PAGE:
Exploring North Malta with iSee Malta

Limestone building with pillars in Valletta

If you’ve read previous travel posts, you’ll know that we love a Hop-On-Hop-Off bus. It’s just a super convenient, and easy way to see all the sights in one or two days. When we went to Malta, being out of season, the regular service wasn’t running and instead, there was a dedicated programme which chose some of the ‘best’ stops, or places deemed a point of interest. Annoyingly, it was the same price – €25 per adult (Alfie was free).

That said, we booked both the North and South tours – and tonight, I’ll be talking about the former. It’s slightly misleading, as we stayed in the north, in Buggiba – and ended up travelling east to Valletta, back to central Malta and then around the west coastline on our way back to the north! The North Tour runs on Monday, Wednesday, Friday and Saturday.

We booked though iSee Malta, who had a representative at our hotel – and it was also through them that we booked our Gozo pass. There are a couple of open-top bus services, and we did actually book the Hop-On-Hop-Off, so it was the usual red bus we had to look out for.

Back to Valletta

We had previously spent the day in Valletta and hadn’t realised it was one of the stops on our tour – which we did on the Friday, our penultimate day. As we had spent a lot of time previously, walking around and exploring the city, we used the time relaxing. We walked through the city centre to a café, which overlooked Grand Harbour.

I think we only had an hour, so were quite pressed for time. I have to say it was busier walking back to the bus, than it had been on the Thursday – which was a public holiday. We still managed to get plenty of steps in – and thankfully, Alfie wasn’t so fussed about the fountains second time around.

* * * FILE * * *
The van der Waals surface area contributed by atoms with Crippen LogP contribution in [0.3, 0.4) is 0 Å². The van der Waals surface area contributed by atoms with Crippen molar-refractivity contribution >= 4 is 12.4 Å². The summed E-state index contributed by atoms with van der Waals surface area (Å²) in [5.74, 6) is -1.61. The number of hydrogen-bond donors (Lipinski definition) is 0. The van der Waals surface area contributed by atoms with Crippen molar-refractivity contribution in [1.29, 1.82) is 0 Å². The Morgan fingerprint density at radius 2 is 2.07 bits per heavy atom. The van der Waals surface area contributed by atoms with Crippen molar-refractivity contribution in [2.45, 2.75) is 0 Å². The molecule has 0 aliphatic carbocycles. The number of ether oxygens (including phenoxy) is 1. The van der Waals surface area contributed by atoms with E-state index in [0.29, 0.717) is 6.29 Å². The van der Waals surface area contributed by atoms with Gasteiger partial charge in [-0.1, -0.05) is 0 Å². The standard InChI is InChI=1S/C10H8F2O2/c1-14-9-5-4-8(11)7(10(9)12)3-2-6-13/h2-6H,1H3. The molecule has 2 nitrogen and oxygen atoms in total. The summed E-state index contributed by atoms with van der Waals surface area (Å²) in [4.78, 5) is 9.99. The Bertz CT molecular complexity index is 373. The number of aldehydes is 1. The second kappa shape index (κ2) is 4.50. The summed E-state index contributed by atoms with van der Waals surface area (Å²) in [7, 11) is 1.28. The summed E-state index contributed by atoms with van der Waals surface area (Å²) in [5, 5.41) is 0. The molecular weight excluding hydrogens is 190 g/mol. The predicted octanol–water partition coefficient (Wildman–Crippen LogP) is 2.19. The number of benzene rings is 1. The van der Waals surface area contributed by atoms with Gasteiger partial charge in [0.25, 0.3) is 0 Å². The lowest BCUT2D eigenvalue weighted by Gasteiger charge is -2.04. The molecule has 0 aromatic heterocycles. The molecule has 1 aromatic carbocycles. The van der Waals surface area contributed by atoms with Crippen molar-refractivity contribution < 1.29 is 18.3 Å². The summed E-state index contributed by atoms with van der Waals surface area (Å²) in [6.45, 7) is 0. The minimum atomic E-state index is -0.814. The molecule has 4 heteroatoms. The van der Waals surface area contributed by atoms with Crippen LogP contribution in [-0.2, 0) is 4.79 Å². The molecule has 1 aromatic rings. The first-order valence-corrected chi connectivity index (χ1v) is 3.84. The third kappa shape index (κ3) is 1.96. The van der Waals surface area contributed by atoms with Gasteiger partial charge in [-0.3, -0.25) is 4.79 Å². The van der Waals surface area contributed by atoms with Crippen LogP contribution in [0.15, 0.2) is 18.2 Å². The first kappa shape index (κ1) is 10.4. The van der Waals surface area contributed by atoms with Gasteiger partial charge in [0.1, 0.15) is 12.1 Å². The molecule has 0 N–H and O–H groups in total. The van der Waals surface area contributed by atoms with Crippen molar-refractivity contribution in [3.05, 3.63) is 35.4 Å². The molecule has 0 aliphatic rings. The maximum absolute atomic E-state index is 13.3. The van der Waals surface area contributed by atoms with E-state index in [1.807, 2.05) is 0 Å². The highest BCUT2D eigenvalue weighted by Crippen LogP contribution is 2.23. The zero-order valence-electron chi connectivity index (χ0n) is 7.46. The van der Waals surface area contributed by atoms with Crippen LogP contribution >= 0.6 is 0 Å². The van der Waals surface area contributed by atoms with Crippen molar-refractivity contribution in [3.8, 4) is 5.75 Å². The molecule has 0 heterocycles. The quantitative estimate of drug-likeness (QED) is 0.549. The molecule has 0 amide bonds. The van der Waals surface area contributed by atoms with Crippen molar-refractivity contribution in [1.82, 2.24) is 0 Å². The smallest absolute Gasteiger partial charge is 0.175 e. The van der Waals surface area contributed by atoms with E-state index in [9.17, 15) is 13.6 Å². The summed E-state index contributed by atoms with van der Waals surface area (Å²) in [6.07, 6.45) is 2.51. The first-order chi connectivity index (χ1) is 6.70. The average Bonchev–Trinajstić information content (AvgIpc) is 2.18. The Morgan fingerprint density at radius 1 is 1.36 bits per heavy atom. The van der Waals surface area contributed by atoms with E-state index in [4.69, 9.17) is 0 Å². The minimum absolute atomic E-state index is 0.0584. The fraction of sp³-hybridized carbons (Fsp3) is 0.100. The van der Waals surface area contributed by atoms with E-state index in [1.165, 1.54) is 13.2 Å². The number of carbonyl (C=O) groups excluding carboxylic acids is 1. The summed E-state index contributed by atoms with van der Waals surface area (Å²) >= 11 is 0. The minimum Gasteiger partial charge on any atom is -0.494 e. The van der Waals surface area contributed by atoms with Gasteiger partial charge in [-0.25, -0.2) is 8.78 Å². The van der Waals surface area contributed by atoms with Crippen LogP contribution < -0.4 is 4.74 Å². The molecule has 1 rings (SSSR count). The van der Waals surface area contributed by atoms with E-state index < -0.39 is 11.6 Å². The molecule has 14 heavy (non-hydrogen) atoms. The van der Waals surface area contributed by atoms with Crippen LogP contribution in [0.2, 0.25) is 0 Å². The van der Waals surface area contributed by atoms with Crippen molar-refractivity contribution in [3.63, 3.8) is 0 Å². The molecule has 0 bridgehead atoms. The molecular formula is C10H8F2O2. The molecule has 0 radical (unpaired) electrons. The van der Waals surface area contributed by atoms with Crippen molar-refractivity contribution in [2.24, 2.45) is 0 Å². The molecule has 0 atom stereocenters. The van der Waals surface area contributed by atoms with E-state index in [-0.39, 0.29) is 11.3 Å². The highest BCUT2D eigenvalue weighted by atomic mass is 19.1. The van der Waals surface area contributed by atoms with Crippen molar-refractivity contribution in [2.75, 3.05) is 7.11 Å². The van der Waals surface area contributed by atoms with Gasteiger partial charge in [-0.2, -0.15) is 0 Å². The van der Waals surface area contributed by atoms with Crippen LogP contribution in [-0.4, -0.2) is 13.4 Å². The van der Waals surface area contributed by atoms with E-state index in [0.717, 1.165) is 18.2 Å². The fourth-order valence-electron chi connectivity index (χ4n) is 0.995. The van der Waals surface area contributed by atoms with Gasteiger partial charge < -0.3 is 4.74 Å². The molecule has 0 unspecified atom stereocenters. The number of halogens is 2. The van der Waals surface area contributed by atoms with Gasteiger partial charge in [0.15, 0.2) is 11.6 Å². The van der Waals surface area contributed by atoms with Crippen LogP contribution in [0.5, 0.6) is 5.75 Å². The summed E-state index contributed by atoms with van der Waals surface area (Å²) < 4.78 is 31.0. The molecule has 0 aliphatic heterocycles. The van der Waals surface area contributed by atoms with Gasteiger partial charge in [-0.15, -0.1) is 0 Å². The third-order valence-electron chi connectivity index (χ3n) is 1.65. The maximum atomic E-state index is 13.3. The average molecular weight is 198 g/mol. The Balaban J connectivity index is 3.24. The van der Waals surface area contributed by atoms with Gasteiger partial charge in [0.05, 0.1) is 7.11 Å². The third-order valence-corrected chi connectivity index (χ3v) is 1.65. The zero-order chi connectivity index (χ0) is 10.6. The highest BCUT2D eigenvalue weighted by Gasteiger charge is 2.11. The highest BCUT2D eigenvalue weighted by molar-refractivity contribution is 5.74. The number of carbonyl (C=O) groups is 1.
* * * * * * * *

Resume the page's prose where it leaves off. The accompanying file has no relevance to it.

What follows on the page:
View over Ta'Qali from the back of a tour bus

Souvenir shopping in Ta’Qali

Travelling west to central Malta, we had a short pitstop – and it was short, half an hour – at Ta’Qali Crafts Village. Ta’Qali itself is home to the National Stadium, where Malta’s national football team play, as well as a national park and an aviation museum.

It was the Crafts Village we were here to see – a collection of artisanal shops selling handmade goods, such as jewellery, glassware, and ceramics. Of course, you could get no end of souvenirs, including postcards, prints and all the usual bits and pieces. Some of the huts were quite samey, and we ended up just buying a couple of prints to frame at home.

Limestone building, with balcony and baroque features

Getting lost in Mdina

The beautiful walled city of Mdina featured in my 5 things to do in… Malta post, and what an incredible place it was! We had a fair few hours here, but it still wasn’t enough – and first on the agenda was lunch. There were only a few places to eat, and it was difficult finding somewhere that would seat and feed us in time for us to explore before returning to the bus. We found a super cute café for toasted sandwiches, Twistees (which are life, btw) and a hot drink.

And then we did all the exploring! The architecture’s just stunning – all medieval and baroque, with the buildings mostly made from limestone. It’s so picture-perfect, and easy to get lost down the narrow, meandering cobbled streets. As I say, I wish we had more time here, because I felt like we didn’t see it – and certainly missed the tourist attractions.

The small city is inhabited, although we didn’t see any people – other than those on the bus, and probably other tours. If you just like mooching about, admiring architecture – this is the place to do it!

Limestone church, with large rotunda

Marvelling at Mosta

While we didn’t get to go inside, the Mosta Dome (also known as the Rotunda of Mosta) was also absolutely beautiful. From a distance, it was so imposing, and we could see it hiding behind trees and other buildings as we drove down the main street. We then pulled up virtually opposite it, for a photo opportunity – although we could have got off the bus if we wanted. The view was better on the bus, for sure. Its dome is said to be third largest in the world and really is impressive. I’ve since Googled photos of the interior and it’s equally as spectacular.

And fun fact (if fun is the right word for what I’m about to say) – during World War II, a bomb fell through the dome without exploding, while people were in mass. They all remained unharmed, the detonator was later removed and there’s now a replica inside the church. I would love to go back to find out more – and obviously look inside!

We then made our way around the coastline, to Mellieha and St. Paul’s, where we got off and walked back to the hotel.

Love, Lucy xx

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Love, Lucy xx

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